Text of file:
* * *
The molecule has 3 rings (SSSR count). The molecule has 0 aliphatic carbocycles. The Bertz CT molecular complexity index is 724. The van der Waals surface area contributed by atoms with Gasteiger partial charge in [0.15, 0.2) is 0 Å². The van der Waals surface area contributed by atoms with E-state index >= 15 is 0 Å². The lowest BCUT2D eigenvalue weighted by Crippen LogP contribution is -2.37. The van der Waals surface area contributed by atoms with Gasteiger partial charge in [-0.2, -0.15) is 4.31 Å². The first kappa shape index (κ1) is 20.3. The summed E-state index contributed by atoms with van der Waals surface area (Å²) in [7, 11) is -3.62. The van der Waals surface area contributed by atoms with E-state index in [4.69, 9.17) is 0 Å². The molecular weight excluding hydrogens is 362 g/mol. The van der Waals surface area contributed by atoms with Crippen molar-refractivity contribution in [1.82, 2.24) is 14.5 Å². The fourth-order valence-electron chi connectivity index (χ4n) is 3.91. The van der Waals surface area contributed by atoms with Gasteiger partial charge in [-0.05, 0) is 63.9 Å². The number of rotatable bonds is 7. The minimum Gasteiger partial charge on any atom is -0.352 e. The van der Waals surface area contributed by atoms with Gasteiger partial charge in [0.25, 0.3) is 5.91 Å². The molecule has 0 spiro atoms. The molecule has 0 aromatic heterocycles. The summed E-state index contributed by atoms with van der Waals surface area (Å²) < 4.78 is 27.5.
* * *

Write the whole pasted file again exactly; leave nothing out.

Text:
The molecule has 3 rings (SSSR count). The molecule has 0 aliphatic carbocycles. The Bertz CT molecular complexity index is 724. The van der Waals surface area contributed by atoms with Gasteiger partial charge in [0.15, 0.2) is 0 Å². The van der Waals surface area contributed by atoms with E-state index >= 15 is 0 Å². The lowest BCUT2D eigenvalue weighted by Crippen LogP contribution is -2.37. The van der Waals surface area contributed by atoms with Gasteiger partial charge in [-0.2, -0.15) is 4.31 Å². The first kappa shape index (κ1) is 20.3. The summed E-state index contributed by atoms with van der Waals surface area (Å²) in [7, 11) is -3.62. The van der Waals surface area contributed by atoms with E-state index in [4.69, 9.17) is 0 Å². The molecular weight excluding hydrogens is 362 g/mol. The van der Waals surface area contributed by atoms with Crippen molar-refractivity contribution in [1.82, 2.24) is 14.5 Å². The fourth-order valence-electron chi connectivity index (χ4n) is 3.91. The van der Waals surface area contributed by atoms with Gasteiger partial charge in [-0.05, 0) is 63.9 Å². The number of rotatable bonds is 7. The minimum Gasteiger partial charge on any atom is -0.352 e. The van der Waals surface area contributed by atoms with Gasteiger partial charge in [0.25, 0.3) is 5.91 Å². The molecule has 0 spiro atoms. The molecule has 0 aromatic heterocycles. The summed E-state index contributed by atoms with van der Waals surface area (Å²) < 4.78 is 27.5.